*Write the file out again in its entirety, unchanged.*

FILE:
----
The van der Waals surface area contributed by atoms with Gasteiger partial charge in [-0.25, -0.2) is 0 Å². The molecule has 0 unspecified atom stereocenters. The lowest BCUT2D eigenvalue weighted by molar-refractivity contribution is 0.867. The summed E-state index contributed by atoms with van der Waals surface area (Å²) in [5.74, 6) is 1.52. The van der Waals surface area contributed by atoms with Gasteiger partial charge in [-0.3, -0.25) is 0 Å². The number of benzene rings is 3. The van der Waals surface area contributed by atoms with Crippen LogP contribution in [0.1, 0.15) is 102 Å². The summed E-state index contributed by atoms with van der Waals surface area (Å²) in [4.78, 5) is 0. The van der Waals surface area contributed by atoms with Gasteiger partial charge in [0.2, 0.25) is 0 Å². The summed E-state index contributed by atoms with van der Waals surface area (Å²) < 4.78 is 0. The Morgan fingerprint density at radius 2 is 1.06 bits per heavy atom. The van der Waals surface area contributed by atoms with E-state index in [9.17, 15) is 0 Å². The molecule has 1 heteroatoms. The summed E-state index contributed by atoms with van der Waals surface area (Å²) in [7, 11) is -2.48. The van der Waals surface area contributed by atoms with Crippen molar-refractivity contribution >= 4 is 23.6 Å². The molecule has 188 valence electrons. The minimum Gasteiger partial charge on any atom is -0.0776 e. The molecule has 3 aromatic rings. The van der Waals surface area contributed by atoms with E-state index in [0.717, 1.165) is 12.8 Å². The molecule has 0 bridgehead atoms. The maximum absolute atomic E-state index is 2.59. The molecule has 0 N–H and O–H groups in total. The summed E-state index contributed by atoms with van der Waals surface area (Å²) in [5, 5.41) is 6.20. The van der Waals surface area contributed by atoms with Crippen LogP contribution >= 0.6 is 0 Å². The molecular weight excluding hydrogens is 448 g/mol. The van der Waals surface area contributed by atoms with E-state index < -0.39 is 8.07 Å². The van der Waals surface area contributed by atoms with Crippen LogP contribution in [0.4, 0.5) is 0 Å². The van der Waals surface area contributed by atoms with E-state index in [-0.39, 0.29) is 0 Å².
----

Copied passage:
The van der Waals surface area contributed by atoms with Gasteiger partial charge in [-0.25, -0.2) is 0 Å². The molecule has 0 unspecified atom stereocenters. The lowest BCUT2D eigenvalue weighted by molar-refractivity contribution is 0.867. The summed E-state index contributed by atoms with van der Waals surface area (Å²) in [5.74, 6) is 1.52. The van der Waals surface area contributed by atoms with Gasteiger partial charge in [-0.3, -0.25) is 0 Å². The number of benzene rings is 3. The van der Waals surface area contributed by atoms with Crippen LogP contribution in [0.1, 0.15) is 102 Å². The summed E-state index contributed by atoms with van der Waals surface area (Å²) in [4.78, 5) is 0. The van der Waals surface area contributed by atoms with Gasteiger partial charge in [0.2, 0.25) is 0 Å². The summed E-state index contributed by atoms with van der Waals surface area (Å²) < 4.78 is 0. The Morgan fingerprint density at radius 2 is 1.06 bits per heavy atom. The van der Waals surface area contributed by atoms with E-state index in [9.17, 15) is 0 Å². The molecule has 1 heteroatoms. The summed E-state index contributed by atoms with van der Waals surface area (Å²) in [7, 11) is -2.48. The van der Waals surface area contributed by atoms with Crippen molar-refractivity contribution >= 4 is 23.6 Å². The molecule has 188 valence electrons. The minimum Gasteiger partial charge on any atom is -0.0776 e. The molecule has 3 aromatic rings. The van der Waals surface area contributed by atoms with E-state index in [0.717, 1.165) is 12.8 Å². The molecule has 0 bridgehead atoms. The maximum absolute atomic E-state index is 2.59. The molecule has 0 N–H and O–H groups in total. The summed E-state index contributed by atoms with van der Waals surface area (Å²) in [5, 5.41) is 6.20. The van der Waals surface area contributed by atoms with Crippen LogP contribution >= 0.6 is 0 Å². The molecular weight excluding hydrogens is 448 g/mol. The van der Waals surface area contributed by atoms with E-state index < -0.39 is 8.07 Å². The van der Waals surface area contributed by atoms with Crippen LogP contribution in [0.4, 0.5) is 0 Å². The van der Waals surface area contributed by atoms with E-state index in [-0.39, 0.29) is 0 Å².